Most bay NAS drives come with their own management software and for the most part, these all work in such a way as to be much of a muchness. Companies like Synology and QNAP have evolved their software to be very powerful and flexible for a variety of applications. Some drives will allow you to modify the supplied software and use more bespoke options but it is worth trying the default before you try anything of this nature.
One reason you might have to consider specialist software is if you can't get the NAS to stream the formats you need. As you might expect, MP3 and AAC, FLAC and WAV support is pretty much universal but some cheaper NAS drives will struggle with high res files and DSD support (while pretty esoteric) is not a given. There's nothing in the hardware that will limit the devices so the only stumbling block will be software.
Network HardwareAt the most basic level, if you have a NAS drive or any other form of server and streamer you own has WiFi, the only piece of infrastructure required in an absolute sense is a router that can send material wirelessly. There is nothing to say that this won't sound good as well. Wireless transmission does have some limitations though. Some properties are built in such a way as to make stable wireless transmission impossible. On a more basic level, if you live in a busy household with plenty of other people using the network, the performance and stability of a wireless signal might suffer.
This means that for fit and forget stability a wired connection will perform better. High res audio is of sufficient bandwidth that if the network is also handling another task of similar size, you may find that both actions suffer whereas if at least the streamer is on a wired connection this is unlikely to be the case. If you can in any way do it, straight runs of ethernet cable will offer the best possible means of making this sort of connection. While varying grades of ethernet cable exist (and as you might expect, cable manufacturers have got in on the act too), pretty much any grade of Ethernet cable will do the job although shielded cables can help avoid picking up interference from other places along the way.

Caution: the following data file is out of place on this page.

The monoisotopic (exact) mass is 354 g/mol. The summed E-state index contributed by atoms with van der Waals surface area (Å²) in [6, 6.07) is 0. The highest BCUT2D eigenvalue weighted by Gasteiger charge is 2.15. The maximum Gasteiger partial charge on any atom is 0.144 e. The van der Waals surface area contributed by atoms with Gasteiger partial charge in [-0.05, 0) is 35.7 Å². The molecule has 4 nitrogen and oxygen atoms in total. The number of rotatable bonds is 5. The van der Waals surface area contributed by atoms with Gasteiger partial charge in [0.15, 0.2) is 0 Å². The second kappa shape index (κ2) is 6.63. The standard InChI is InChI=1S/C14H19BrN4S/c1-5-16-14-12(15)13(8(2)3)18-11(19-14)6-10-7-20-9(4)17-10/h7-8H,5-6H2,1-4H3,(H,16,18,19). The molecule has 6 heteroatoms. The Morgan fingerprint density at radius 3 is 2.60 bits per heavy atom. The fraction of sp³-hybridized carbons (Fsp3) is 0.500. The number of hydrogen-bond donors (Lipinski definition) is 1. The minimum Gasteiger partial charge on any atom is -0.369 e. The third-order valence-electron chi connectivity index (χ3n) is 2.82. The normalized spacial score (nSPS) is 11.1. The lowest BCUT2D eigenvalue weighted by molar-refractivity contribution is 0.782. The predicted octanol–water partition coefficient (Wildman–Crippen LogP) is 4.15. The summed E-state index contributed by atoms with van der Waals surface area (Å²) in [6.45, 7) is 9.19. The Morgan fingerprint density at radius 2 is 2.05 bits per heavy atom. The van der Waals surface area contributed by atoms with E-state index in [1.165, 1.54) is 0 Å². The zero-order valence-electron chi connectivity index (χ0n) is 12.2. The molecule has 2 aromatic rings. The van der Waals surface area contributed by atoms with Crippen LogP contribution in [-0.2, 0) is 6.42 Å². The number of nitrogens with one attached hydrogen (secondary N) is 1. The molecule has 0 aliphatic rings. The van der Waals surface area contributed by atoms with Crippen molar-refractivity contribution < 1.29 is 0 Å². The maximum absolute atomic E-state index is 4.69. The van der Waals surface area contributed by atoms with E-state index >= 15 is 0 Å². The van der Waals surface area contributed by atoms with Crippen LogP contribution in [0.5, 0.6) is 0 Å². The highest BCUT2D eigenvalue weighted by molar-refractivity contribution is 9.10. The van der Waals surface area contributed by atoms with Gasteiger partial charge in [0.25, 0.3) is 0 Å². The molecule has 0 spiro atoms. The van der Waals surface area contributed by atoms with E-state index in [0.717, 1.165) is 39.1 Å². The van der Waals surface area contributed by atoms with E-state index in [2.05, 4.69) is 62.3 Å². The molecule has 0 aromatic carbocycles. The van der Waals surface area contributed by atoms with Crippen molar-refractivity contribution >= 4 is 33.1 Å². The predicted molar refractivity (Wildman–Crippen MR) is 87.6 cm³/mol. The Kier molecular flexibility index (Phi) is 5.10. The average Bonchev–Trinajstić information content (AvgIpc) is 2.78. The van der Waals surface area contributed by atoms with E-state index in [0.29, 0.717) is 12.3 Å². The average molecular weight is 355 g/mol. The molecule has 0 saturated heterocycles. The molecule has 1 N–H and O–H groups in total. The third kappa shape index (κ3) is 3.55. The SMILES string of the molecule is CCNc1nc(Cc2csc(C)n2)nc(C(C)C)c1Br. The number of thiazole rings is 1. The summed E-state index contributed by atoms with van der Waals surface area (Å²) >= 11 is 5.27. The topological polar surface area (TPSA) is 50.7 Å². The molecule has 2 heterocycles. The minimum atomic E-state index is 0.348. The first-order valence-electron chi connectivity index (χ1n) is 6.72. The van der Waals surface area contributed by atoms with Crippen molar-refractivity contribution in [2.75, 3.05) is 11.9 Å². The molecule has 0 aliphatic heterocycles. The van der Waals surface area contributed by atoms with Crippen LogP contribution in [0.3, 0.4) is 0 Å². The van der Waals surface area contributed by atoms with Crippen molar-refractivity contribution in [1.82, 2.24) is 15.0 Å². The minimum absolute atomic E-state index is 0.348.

If the layout of your house doesn't really lend itself to continuous runs of Ethernet, you can look at Ethernet over mains as a possible solution. Our very own Greg Hook has tested a number of these devices and it is highly likely that any of them that have been reviewed well are going to be up to the job of streaming audio. There are some caveats to the use of these devices that are worth pointing out however. They are only as good as the quality of mains wiring that you house has – some older properties can be problematic in this regard. They can also have a noticeable effect on the performance of some other audio devices – notably devices with basket type transformers but this is variable and can be alleviated with a bit of thought.
One of the most effective options – especially if you don't want to use on demand streaming services – is to install a simple closed network that your NAS and streamer belong to. If you only have a single streamer to supply music to, the demands this will place on a router will be sufficiently limited that pretty much any router at any price will be up to the task. Connection between devices can be wired with wireless access for control apps – or even a secondary listening location if needed. As a closed network, the impact it will have on your main network is nil while providing pretty much unconditional stability for you. Router brands are pretty numerous these days and largely competent but I've had consistently good results from Netgear (although others swear at them rather than by them).
If you want access to online streaming services, a closed network is going to throw up some greater challenges and will require some slightly more sophisticated network setups – where your streamer router is a sub network of the main one – but these are all possible. In terms of the bandwidth required to access these services, it is minimal – the compressed ones should work on all but the most feeble of broadband services while even lossless ones like Tidal and Qobuz are roughly on a par with 1080 Netflix.
The requirements of setting up a streaming system are more onerous than attaching a CD player to an amplifier ever was and if done in a half hearted way, the instability of the process can be enough to put you off for life. Budget for the right supporting hardware and take a little time to get the basics right though and it can show you what a seriously capable, convenient and flexible option it truly can be.